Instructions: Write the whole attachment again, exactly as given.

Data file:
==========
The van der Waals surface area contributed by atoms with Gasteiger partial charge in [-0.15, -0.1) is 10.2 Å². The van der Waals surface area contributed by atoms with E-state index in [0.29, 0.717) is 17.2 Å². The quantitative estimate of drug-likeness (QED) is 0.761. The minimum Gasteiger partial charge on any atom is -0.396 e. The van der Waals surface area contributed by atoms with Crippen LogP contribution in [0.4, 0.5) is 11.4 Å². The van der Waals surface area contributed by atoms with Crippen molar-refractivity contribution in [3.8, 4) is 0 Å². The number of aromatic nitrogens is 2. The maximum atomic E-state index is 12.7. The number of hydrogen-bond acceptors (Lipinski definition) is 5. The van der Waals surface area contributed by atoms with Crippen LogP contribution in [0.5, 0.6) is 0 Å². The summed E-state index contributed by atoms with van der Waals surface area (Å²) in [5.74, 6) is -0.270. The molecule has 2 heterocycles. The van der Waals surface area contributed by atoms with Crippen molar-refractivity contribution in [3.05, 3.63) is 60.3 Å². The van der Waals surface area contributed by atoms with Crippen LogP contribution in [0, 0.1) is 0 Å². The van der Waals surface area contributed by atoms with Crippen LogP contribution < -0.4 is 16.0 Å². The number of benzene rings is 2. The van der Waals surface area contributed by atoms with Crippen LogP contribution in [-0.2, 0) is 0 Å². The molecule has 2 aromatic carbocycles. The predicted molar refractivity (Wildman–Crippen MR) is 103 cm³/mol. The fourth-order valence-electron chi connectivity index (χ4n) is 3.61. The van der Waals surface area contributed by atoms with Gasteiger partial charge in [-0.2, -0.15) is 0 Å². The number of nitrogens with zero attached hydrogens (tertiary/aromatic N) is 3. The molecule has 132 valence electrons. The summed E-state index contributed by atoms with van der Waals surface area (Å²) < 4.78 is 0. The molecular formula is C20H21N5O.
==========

The van der Waals surface area contributed by atoms with Gasteiger partial charge in [-0.15, -0.1) is 10.2 Å². The van der Waals surface area contributed by atoms with E-state index in [0.29, 0.717) is 17.2 Å². The quantitative estimate of drug-likeness (QED) is 0.761. The minimum Gasteiger partial charge on any atom is -0.396 e. The van der Waals surface area contributed by atoms with Crippen LogP contribution in [0.4, 0.5) is 11.4 Å². The van der Waals surface area contributed by atoms with Crippen molar-refractivity contribution in [3.8, 4) is 0 Å². The number of aromatic nitrogens is 2. The maximum atomic E-state index is 12.7. The number of hydrogen-bond acceptors (Lipinski definition) is 5. The van der Waals surface area contributed by atoms with Crippen LogP contribution in [0.5, 0.6) is 0 Å². The summed E-state index contributed by atoms with van der Waals surface area (Å²) in [5.74, 6) is -0.270. The molecule has 2 heterocycles. The van der Waals surface area contributed by atoms with Crippen molar-refractivity contribution in [3.05, 3.63) is 60.3 Å². The van der Waals surface area contributed by atoms with Crippen LogP contribution in [0, 0.1) is 0 Å². The van der Waals surface area contributed by atoms with Crippen LogP contribution < -0.4 is 16.0 Å². The number of benzene rings is 2. The van der Waals surface area contributed by atoms with Crippen LogP contribution in [-0.2, 0) is 0 Å². The molecule has 2 aromatic carbocycles. The predicted molar refractivity (Wildman–Crippen MR) is 103 cm³/mol. The fourth-order valence-electron chi connectivity index (χ4n) is 3.61. The van der Waals surface area contributed by atoms with Gasteiger partial charge in [-0.2, -0.15) is 0 Å². The number of nitrogens with zero attached hydrogens (tertiary/aromatic N) is 3. The molecule has 132 valence electrons. The summed E-state index contributed by atoms with van der Waals surface area (Å²) < 4.78 is 0. The molecular formula is C20H21N5O.